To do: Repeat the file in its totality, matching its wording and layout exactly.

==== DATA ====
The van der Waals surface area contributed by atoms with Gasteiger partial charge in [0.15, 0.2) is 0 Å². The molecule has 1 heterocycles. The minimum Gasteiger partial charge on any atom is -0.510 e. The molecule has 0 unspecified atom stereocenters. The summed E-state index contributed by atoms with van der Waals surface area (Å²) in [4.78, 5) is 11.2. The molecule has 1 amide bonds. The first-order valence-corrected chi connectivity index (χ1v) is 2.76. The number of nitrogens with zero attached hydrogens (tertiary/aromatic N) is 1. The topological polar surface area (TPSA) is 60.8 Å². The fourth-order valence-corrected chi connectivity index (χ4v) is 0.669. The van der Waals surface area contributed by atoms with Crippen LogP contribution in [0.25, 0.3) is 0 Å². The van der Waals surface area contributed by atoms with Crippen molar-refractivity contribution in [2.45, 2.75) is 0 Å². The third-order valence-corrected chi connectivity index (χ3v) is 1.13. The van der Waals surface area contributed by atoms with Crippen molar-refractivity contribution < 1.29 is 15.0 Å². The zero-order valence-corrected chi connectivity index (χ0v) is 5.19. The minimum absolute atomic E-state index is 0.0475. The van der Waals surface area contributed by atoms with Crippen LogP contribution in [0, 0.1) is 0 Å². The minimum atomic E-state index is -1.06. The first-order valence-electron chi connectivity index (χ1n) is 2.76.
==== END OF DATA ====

The van der Waals surface area contributed by atoms with Gasteiger partial charge in [0.15, 0.2) is 0 Å². The molecule has 1 heterocycles. The minimum Gasteiger partial charge on any atom is -0.510 e. The molecule has 0 unspecified atom stereocenters. The summed E-state index contributed by atoms with van der Waals surface area (Å²) in [4.78, 5) is 11.2. The molecule has 1 amide bonds. The first-order valence-corrected chi connectivity index (χ1v) is 2.76. The number of nitrogens with zero attached hydrogens (tertiary/aromatic N) is 1. The topological polar surface area (TPSA) is 60.8 Å². The fourth-order valence-corrected chi connectivity index (χ4v) is 0.669. The van der Waals surface area contributed by atoms with Crippen LogP contribution in [0.25, 0.3) is 0 Å². The van der Waals surface area contributed by atoms with Crippen molar-refractivity contribution in [2.45, 2.75) is 0 Å². The third-order valence-corrected chi connectivity index (χ3v) is 1.13. The van der Waals surface area contributed by atoms with Crippen molar-refractivity contribution < 1.29 is 15.0 Å². The zero-order valence-corrected chi connectivity index (χ0v) is 5.19. The minimum absolute atomic E-state index is 0.0475. The van der Waals surface area contributed by atoms with Crippen LogP contribution in [0, 0.1) is 0 Å². The minimum atomic E-state index is -1.06. The first-order valence-electron chi connectivity index (χ1n) is 2.76.